outside of mathematics, that apply towards a combined
concentration in math
are those that are roughly at the same level as those
upper level math classes that comprise the concentration.
Q: Can I use Physics 30 as a prerequisite for the combined math concentration.
A: No. For the combined concentration, you need to take the pure math
prerequisites, such as Math 52. The idea is that these classes are very
helpful for understanding the classes that comprise the actual
Q: Can APMA 33-34 be used in place of M111 for the concentration requirements?
A: No. While APMA 33-34 and M111 both deal with
ordinary differential equations,
the mathematical level of this series does not
compare to that of our upper-division classes.
Q: Can I use PHYS 0070 and ECON1130 towards the science requirement
in the math BS.C. degree?
A: Yes. Any reasonable science course, with a
fairly strong math content (e.g. calculus-based
physics like PHYS 0070) would count towards this
requirement. If the math content of the
course of interest to you is far below that of
our calculus series, I would need to
examine the course before approving it.
Q: How do I go about doing an honors thesis?
A: You usually start this in the beginning of your senior year,
through you may have started the work for it earlier. It is
important that you find a math professor in the department
to sponsor your project, even of you work very independently.
Q: When/where should I turn in my honors thesis?
A: Turn it in before May 1 to your faculty sponsor and
also give a copy to the director of undergraduate studies.
Q: What goes in an honors thesis?
A: There are several possibilities. One possibility is for
you to read some interesting and substantial piece of
mathematics and then give an exposition in your own style.
Your exposition should be of a high quality, and should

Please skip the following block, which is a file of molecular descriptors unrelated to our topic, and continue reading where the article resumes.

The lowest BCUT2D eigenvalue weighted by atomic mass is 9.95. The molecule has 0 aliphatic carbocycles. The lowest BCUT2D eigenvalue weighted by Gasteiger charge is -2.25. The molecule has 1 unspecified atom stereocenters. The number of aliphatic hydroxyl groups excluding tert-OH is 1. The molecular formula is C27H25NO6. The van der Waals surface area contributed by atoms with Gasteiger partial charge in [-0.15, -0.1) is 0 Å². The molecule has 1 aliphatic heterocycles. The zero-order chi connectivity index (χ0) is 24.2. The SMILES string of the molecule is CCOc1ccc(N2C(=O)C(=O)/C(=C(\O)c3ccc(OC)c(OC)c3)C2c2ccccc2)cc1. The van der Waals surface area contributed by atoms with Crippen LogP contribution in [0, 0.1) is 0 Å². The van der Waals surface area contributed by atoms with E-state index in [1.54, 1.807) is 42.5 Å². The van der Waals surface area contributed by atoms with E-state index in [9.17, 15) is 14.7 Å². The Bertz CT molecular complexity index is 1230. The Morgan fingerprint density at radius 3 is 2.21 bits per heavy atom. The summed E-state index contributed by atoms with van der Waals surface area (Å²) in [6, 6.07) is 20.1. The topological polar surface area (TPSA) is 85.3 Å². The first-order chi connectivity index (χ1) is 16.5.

shed some real light on the subject matter. The other
main possibility is that you work on an independent
research project, and then write up what you have worked
out by the time the thesis is due. Often, your faculty
sponsor will help guide you towards an interesting and
Q:I took some advanced math classes (e.g. multivariable calculus) at another
university WHILE I was in high school. Can I transfer these credits?
A: The answer depends. If you used these classes to fulfill some requirements
for your high school degree, then you cannot. If you did not use these classes
for that purpose, you still need to speak to
one of the deans about getting transfer credit
and the dean will evaluate it on a case by case basis.
In general, the bar for this kind of transfer is high.
Q: Can I get transfer credit for a class I have taken over
A: No. Brown does not allow this.
Q: Can I get transfer credit for an independent study class I have
taken at another university.
A: No. There is not a formal rule about this, but it hasn't been
done in the past, and it seems like a bad precedent.
Q: Can I get credit for Math 90 based on my
performance on the math department placement exam?
A: No. The math placement exam is an informal
and self-graded exam whose purpose is to give
students a rough idea of which class to take.
Q: I would like to spend a semester studying abroad. Can I
get transfer credit for the classes I take while abroad?
A: The classes you take will transfer provided that they
pretty well match classes which we offer, in terms of
content and level. You should check with the D.U.S.
in advance of making plans, to make sure that the classes
you want to take will indeed transfer.